Definitions

from The American Heritage® Dictionary of the English Language, 4th Edition

  • adj. Of, relating to, or arising from intuition.
  • adj. Known or perceived through intuition. See Synonyms at instinctive.
  • adj. Possessing or demonstrating intuition.

from Wiktionary, Creative Commons Attribution/Share-Alike License

  • adj. spontaneous, without requiring conscious thought
  • adj. easily understood or grasped by intuition
  • adj. having a marked degree of intuition
  • n. One who has (especially parapsychological) intuition.

from the GNU version of the Collaborative International Dictionary of English

  • adj. Seeing clearly
  • adj. Knowing, or perceiving, by intuition; capable of knowing without deduction or reasoning.
  • adj. Received, reached, obtained, or perceived, by intuition; ; -- opposed to deductive.

from The Century Dictionary and Cyclopedia

  • Perceiving directly, without a medium, vicarious representation, symbol, or phenomenon; perceiving the object immediately as it exists.
  • Pertaining to a knowledge (especially, but not exclusively, an immediate knowledge) of a thing as existent.
  • Not determined by other cognitions; not discursive; of the nature of a first premise; immediate; self-evident; reached without reasoning by an inexplicable and unconscious process of thought.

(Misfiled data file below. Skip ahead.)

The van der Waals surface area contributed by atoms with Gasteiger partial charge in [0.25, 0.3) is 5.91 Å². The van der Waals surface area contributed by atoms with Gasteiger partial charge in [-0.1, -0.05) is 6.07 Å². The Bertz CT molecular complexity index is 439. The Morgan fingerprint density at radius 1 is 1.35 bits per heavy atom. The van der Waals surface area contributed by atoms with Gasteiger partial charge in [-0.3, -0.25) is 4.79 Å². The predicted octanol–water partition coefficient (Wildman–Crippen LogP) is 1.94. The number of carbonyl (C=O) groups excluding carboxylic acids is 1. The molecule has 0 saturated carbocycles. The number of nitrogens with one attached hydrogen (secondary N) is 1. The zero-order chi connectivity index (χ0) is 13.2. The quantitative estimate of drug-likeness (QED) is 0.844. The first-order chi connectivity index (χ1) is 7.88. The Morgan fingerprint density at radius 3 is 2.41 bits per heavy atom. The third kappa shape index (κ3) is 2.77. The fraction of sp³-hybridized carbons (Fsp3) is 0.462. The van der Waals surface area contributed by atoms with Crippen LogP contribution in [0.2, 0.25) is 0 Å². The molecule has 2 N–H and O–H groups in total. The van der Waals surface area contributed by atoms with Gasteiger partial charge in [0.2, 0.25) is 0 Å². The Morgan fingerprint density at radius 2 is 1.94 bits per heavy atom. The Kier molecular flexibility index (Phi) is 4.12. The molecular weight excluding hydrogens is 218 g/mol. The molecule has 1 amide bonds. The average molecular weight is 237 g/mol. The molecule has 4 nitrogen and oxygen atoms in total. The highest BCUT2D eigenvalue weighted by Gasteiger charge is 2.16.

• Presenting an object as an individual image; not general.

from WordNet 3.0 Copyright 2006 by Princeton University. All rights reserved.

  • adj. obtained through intuition rather than from reasoning or observation
  • adj. spontaneously derived from or prompted by a natural tendency

Etymologies

Sorry, no etymologies found.

Examples

Comments

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  • I have just discovered a completely new construction. Faced with the clause 'The firm is intuitive to our needs', I thought first, 'That's not English', and second, 'How do we say that in English?' I then asked my respected colleague and she confirmed that it wasn't correct.

    But Google shows about 150 000 hits for "is intuitive to * needs", which are robust (they don't go away as you page through). I was about to accept it as a mere quirk that I'd never encountered this construction before. Then I added site:UK to the search. That brings it down to eight (8) hits, rather than the expected ten to fifteen thousand. No wonder I'd never heard it before.

    June 15, 2010